Performance Evaluation of FPM on Spartan Family FPGAs and Analyze Its Effect on Bonded IOBs

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Copyright © 2012 IJECCE, All right reserved

Performance Evaluation of FPM on Spartan Family

FPGAs and Analyze Its Effect on Bonded IOBs

Pardeep Sharma, Gurpreet Singh, Hartej Singh Saini

Assistant Professor

Shaheed Bhagat Singh State Technical Campus, Moga Road Ferozepur, Punjab (India)

E-mail:- er.pardeepece@gmail.com

Abstract—VHDL programming for IEEE single precision floating point multiplier module have been explored because floating point multiplication is a most widely used operation in DSP/Math processors, robots, air traffic controller, digital computers. Because of its vast areas of application, the main emphasis is on the implementing it effectively such that it uses less combinational delay with high Speed. Floating point operations are hard to implement on FPGAs i.e. on reconfigurable hardware’s because of their complexity of their algorithms. On the other hand, many scientific problems require floating point arithmetic with high level of accuracy in their calculations. The parameter number of bonded IOBs (Input Output Blocks) has been analyzed while implementing the floating point multiplier on Spartan 2, Spartan 2E, Spartan 3 and Spartan 3EFPGA’s.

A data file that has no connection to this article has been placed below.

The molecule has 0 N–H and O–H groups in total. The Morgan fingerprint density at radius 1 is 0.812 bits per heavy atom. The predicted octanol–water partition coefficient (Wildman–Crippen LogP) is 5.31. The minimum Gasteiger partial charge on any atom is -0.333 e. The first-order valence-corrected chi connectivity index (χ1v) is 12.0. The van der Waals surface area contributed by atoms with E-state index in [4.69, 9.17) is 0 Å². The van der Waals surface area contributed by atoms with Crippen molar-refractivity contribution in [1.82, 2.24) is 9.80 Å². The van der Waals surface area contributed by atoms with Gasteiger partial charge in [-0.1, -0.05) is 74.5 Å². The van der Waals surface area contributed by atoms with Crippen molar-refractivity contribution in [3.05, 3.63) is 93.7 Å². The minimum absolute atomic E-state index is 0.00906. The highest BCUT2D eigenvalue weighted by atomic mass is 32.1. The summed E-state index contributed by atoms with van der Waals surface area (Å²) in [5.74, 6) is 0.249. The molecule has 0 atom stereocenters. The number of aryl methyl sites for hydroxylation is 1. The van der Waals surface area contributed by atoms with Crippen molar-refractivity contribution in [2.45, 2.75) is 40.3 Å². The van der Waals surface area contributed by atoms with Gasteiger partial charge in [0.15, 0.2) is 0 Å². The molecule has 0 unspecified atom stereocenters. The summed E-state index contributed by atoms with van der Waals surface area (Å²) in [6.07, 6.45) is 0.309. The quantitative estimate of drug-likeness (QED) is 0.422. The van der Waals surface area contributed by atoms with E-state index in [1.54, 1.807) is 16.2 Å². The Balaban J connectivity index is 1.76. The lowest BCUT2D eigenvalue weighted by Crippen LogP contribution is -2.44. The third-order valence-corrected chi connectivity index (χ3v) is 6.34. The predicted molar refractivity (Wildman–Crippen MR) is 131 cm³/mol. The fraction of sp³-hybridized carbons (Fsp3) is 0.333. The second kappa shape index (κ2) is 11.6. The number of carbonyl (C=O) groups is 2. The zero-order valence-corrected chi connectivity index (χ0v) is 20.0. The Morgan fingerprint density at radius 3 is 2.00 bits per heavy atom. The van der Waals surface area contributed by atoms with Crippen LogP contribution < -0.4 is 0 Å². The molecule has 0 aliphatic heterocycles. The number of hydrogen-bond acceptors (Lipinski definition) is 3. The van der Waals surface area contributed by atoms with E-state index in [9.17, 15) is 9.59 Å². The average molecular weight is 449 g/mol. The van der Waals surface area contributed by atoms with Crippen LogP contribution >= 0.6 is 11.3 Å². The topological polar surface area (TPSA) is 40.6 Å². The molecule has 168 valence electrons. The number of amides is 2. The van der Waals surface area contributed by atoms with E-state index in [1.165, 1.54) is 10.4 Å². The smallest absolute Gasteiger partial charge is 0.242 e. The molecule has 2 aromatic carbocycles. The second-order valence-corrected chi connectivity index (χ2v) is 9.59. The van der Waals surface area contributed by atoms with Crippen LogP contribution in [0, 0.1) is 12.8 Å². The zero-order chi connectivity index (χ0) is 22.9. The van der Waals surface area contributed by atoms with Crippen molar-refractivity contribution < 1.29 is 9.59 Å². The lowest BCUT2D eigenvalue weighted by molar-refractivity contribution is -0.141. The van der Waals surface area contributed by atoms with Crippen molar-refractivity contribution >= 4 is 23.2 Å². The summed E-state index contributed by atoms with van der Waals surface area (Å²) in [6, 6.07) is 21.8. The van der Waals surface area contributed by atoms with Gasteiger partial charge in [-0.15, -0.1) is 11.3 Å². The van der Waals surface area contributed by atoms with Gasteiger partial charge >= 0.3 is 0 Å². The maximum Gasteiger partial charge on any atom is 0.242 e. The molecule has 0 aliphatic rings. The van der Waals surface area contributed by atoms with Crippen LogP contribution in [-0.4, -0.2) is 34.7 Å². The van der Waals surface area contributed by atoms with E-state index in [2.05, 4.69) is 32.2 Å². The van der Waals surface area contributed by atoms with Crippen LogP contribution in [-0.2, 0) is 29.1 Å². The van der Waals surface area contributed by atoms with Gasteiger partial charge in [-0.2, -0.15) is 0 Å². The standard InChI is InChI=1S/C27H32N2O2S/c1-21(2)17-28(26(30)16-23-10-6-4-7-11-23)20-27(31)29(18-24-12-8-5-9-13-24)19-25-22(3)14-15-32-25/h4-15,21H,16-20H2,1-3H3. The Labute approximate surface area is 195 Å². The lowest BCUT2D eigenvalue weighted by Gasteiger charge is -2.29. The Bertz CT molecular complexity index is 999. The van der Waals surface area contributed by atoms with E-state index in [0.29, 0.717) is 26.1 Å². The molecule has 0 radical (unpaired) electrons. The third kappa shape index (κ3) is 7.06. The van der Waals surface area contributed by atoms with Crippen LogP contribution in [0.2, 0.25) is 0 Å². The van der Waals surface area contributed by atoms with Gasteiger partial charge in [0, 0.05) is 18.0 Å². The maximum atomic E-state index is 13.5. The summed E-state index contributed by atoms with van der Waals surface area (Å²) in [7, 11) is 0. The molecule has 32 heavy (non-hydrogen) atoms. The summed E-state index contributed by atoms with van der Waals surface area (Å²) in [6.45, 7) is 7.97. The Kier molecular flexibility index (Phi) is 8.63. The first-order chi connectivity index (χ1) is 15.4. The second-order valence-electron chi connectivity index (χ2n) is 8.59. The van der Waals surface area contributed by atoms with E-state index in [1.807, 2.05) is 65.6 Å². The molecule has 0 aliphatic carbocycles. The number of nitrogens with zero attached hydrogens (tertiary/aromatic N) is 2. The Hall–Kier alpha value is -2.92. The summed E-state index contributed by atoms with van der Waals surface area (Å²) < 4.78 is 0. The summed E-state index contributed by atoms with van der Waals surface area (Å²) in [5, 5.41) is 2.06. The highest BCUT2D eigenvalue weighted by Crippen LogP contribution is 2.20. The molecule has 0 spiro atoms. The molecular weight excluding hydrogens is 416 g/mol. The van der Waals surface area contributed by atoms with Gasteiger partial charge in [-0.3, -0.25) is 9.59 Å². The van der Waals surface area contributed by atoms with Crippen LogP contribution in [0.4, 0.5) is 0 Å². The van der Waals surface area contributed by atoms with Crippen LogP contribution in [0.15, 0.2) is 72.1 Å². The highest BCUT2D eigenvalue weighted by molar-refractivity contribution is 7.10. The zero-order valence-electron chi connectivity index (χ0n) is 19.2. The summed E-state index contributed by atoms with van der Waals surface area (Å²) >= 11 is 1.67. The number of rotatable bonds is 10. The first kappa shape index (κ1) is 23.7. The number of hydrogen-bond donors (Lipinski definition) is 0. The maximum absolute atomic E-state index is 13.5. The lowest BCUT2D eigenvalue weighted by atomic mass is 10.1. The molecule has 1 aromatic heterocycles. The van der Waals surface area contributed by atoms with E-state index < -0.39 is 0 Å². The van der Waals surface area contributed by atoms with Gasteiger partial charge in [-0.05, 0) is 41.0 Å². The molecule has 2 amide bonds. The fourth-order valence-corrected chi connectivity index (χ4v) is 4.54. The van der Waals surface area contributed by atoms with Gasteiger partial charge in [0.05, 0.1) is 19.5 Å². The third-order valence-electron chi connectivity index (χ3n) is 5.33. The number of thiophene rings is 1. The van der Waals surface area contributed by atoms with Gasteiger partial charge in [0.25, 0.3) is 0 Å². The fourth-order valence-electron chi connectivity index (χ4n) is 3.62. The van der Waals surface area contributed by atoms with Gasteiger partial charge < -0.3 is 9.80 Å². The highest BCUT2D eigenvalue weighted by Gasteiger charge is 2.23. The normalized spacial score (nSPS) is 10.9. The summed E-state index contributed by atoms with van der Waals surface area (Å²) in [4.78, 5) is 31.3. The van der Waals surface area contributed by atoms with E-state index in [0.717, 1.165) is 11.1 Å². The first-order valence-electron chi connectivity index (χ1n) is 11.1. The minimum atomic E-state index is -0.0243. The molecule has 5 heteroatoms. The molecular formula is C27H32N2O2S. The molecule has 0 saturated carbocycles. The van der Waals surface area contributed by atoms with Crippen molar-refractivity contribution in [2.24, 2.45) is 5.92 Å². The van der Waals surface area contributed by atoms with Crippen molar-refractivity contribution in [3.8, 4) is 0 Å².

Keywords - Floating Point Multiplier, FPGAs, Memory, Xilinx and Spartan.

I. I

NTRODUCTION

Many people consider floating-point arithmetic an esoteric subject. This is rather surprising because floating-point is ubiquitous in computer systems. Almost every language has a floating-point data type. Floating Point numbers represented in IEEE 754 format are used in most of the DSP Processors. Floating point arithmetic is useful in applications where a large dynamic range is required or in rapid prototyping applications where the required number range has not been thoroughly investigated. The floating Point Multiplier IP helps designers to perform floating point Multiplication on FPGA represented in IEEE 754 single precision floating point format. The single precision multiplier is divided into three main parts corresponding to the three parts of the single precision format [1]. The normalized floating point numbers have the form of

Z = (- ) * * (1.M) (1)

Where M = m22 2-1 + m21 2-2 + m20 2-3+…+ m1 2-22+ m0 2-23;

Bias = 127.

The first part of the floating point multiplier is sign which is determined by an exclusive OR function of the two input signs. The second part is the exponent which is calculated by adding the two input exponents. The third part is significand or mantissa which is determined by multiplying the two input significands each with a “1” concatenated to it. That “1” is the hidden bit. The main applications of floating points today are in the field of medical imaging, biometrics, motion capture and audio